The foot is acted upon by long muscles which come down from the leg and short muscles which arise in the foot itself. Of these the long muscles are the more important because they influence the position of the foot itself, whereas the short muscles act on the toes; as stated the movements of the toes are of secondary importance (page 562). The functions of the muscles are active or dynamic in character. They bear the weight of the body when in motion and direct the movements of the foot in locomotion. Their function and structure are to be studied together, as one explains the other, and a knowledge of them explains many deformities and indicates their treatment.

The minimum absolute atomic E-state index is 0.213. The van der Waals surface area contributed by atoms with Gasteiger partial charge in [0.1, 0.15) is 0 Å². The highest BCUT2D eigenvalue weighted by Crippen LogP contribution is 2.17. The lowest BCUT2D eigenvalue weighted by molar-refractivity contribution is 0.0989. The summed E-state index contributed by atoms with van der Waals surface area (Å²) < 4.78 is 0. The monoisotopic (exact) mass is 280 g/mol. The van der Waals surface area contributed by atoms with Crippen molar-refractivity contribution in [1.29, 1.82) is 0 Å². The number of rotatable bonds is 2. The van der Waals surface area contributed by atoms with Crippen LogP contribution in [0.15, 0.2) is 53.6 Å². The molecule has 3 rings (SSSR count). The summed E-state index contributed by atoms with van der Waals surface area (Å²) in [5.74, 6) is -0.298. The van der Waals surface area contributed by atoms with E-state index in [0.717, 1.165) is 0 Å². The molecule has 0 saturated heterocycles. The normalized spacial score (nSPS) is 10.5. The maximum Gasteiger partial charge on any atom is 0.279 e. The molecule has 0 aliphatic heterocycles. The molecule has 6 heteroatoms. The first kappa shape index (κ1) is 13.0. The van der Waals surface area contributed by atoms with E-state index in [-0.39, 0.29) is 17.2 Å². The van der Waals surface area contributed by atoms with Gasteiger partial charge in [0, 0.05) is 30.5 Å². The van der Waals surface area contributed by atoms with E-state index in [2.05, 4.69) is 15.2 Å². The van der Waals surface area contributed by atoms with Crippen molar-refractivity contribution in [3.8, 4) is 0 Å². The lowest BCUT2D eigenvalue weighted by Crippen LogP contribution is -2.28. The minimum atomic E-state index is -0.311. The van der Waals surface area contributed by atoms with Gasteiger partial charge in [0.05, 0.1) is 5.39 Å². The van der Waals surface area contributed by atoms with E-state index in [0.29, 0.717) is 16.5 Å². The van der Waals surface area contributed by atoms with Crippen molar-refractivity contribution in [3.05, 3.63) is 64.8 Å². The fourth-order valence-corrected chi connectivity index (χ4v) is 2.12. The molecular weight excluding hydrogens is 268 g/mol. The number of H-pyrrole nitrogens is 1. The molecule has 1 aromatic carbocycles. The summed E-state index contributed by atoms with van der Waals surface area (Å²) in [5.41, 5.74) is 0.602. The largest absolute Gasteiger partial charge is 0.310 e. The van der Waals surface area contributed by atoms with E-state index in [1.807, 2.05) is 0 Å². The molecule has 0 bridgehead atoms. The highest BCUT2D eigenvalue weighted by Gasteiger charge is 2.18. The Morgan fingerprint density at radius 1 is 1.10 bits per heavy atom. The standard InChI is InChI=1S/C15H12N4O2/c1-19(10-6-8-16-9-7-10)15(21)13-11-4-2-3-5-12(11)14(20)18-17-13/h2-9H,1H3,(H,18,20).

The long muscles have three distinct actions on the foot: (1) they support the arch of the foot; (2) they flex and extend the foot; (3) they abduct and adduct the foot - this latter being associated with a certain amount of rotation.

The action of the individual muscles is not a simple one. They act on two joints, the ankle and subastragaloid. If the former is stationary they abduct and adduct, if the latter is stationary they flex and extend, but if both move then a combined action of the muscles is necessary.

For our purposes we may divide the muscles into four groups of three each (page 546). They are (1) extensors, (2) flexors, (3) abductors, (4) muscles of the calf.

1. Extensor group: tibialis anterior, extensor longus hallucis, extensor longus digitorum.

2. Flexor group: tibialis posterior, flexor longus digitorum, flexor longus hallucis.

3. Abductor group: peroneus longus, peronetis brevis, perofieus tertius.

4. Muscles of the calf: gastrocnemius, soleus, piantaris.